An employee works on a Boeing Co. 737 MAX 8 airplane on the production line at the company's manufacturing facility in Renton, Washington, U.S., on Monday, Dec. 7, 2015. Boeing Co.'s latest 737 airliner is gliding through development with little notice, and that may be the plane's strongest selling point. The single-aisle 737 family is the company's largest source of profit, and the planemaker stumbled twice earlier this decade with tardy debuts for its wide-body 787 Dreamliner and 747-8 jumbo jet. Photographer: David Ryder/Bloomberg
Boeing has said it is focusing on running the 737 Max jet production line at a manageable pace © Bloomberg

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Am I safe? Are my family, friends and colleagues safe? The coronavirus pandemic has exposed how thin the frontier is between security and insecurity. Citizens are looking to fallible leaders for reassurance.

Employees rarely pose the same questions to business leaders. Yet they should. The evolving case of how Boeing’s ill-starred 737 Max jet was produced reveals why.

Indeed, the most striking testimony presented to the US House of Representatives committee looking into the design, manufacture and certification of the aircraft came from Ed Pierson, a former senior manager on the 737 production line. He asked exactly those questions — and received an unsatisfactory response.

In June 2018, just before the first 737 Max crash, Mr Pierson emailed the programme head about what he later called a “factory in chaos”. He wrote: “For the first time in my life, I’m sorry to say that I’m hesitant about putting my family on a Boeing aeroplane.” He claimed no action was taken.

The House committee referred to Mr Pierson’s testimony in preliminary findings that included a coruscating attack on Boeing’s “culture of concealment” and its overriding desire to beat its rival Airbus. “The desire to meet these goals and expectations jeopardised the safety of the flying public,” the committee said.

What struck me about Mr Pierson’s account was not only his highly personal reaction to the problems on the production line, but the fact he had also spotted many weaker signals that Boeing’s culture had broken down.

His initial email listed employee fatigue combined with schedule pressure as reasons why he was requesting the line should be shut down, “to allow our team time to regroup”. In a later email, sent after the fatal 2018 Lion Air crash and just before the Ethiopian Airlines accident in 2019, he also drew attention to “a large number of high hazard safety incidents” on the production line. Employees were reluctant to log “near miss” safety breaches because they did not have time, he claimed.

That reminded me of my discussion last year with managers at Linde Engineering. The project management arm of industrial gases group Linde instituted a coaching programme — encouraging team leaders to ask open-ended questions and “actively listen” to the responses — after it noticed a pattern of small accidents, such as falls and puncture injuries, that seemed impervious to traditional safety management techniques. Not only did safety improve, the “ask, don’t tell” approach also changed the relationship between managers and teams and enhanced the culture as a whole.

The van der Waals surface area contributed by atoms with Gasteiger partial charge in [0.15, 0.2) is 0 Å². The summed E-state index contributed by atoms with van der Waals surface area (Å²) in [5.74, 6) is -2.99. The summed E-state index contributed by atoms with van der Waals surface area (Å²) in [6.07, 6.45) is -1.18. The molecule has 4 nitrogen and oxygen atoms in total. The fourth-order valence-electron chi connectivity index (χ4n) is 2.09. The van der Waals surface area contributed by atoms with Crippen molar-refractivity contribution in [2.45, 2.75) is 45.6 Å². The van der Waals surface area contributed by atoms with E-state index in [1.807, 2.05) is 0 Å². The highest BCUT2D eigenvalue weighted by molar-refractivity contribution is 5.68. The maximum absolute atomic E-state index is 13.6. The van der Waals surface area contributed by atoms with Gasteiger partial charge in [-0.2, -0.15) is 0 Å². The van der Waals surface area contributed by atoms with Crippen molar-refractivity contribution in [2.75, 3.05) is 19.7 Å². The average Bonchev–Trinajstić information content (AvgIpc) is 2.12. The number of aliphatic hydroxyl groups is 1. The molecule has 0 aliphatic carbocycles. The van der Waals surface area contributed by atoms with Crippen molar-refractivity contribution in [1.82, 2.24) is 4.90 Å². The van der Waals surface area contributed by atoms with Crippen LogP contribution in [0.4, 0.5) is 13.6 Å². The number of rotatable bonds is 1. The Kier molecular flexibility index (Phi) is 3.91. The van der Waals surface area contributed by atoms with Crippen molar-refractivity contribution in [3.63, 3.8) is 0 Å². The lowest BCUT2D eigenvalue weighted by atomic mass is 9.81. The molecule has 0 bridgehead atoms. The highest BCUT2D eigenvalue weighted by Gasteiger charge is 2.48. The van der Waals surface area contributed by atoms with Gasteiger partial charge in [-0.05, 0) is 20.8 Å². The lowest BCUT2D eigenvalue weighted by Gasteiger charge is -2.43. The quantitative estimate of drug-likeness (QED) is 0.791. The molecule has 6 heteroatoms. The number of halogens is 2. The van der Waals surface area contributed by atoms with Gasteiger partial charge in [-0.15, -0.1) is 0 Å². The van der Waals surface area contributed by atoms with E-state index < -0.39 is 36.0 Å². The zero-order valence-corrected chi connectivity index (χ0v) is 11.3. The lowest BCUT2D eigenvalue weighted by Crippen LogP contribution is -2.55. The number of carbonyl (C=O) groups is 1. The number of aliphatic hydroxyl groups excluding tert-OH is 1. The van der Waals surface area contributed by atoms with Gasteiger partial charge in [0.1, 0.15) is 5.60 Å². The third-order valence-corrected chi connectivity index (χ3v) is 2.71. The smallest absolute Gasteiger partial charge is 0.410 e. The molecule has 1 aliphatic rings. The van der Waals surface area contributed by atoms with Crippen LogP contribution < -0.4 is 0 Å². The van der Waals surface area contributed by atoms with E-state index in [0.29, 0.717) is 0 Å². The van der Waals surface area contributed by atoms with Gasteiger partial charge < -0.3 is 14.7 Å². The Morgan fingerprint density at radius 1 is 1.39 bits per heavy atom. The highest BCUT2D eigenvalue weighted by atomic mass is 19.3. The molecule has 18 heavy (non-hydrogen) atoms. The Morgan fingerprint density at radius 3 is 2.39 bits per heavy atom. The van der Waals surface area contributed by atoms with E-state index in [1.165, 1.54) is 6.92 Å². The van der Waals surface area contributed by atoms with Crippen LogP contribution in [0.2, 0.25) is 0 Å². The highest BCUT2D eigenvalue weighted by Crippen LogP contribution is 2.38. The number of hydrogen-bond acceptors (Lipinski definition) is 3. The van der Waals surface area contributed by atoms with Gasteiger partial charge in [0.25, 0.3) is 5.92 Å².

Financial services employees would also recognise the “production pressures” piled on to the Boeing engineers. Whether in the Libor interest rate-fixing scandal or mortgage mis-selling, banks have repeatedly subjected staff to dangerous competitive pressure, amplified, in some cases, by ill-begotten incentive schemes. Like Mr Pierson, financial salespeople might ask themselves whether they would recommend their products to their own family members.

Boeing denied at the time of Mr Pierson’s testimony that production problems caused the Lion Air and Ethiopian Airlines crashes. In one exchange with the House committee last October, then chief executive Dennis Muilenburg sparred over a 2016 internal survey that showed 39 per cent of Boeing staff surveyed had experienced “undue pressure” and 29 per cent were concerned about the consequences if they reported it. Mr Muilenburg preferred to draw attention to the finding that over 90 per cent of staff were “comfortable raising issues”. That was evidence, he said, of a “culture where employees can speak up”. Mr Muilenburg has since been replaced as Boeing chief executive by Dave Calhoun. In a recent interview with the New York Times, he said he was focusing on insulating engineers from business pressures and running the production line at a manageable pace “one airplane at a time”.

Boeing now faces the additional pressure of a pandemic that has thrown the aviation sector into disarray. But one positive feature of the early corporate response to the coronavirus outbreak is that employers are offering to listen to their fearful staff’s concerns. Whether they are equipped to do so is another matter, but if they were not before, they should be afterwards.

As Amy Edmondson, author of The Fearless Organization and proponent of “psychological safety” at work, wrote recently, in Harvard Business Review, while it “takes courage to choose transparency” — over, say, a culture of concealment — “organisations that explicitly value and make paths for speaking up happen are more effective in dealing with challenges of every kind”.

Twitter: @andrewtghill

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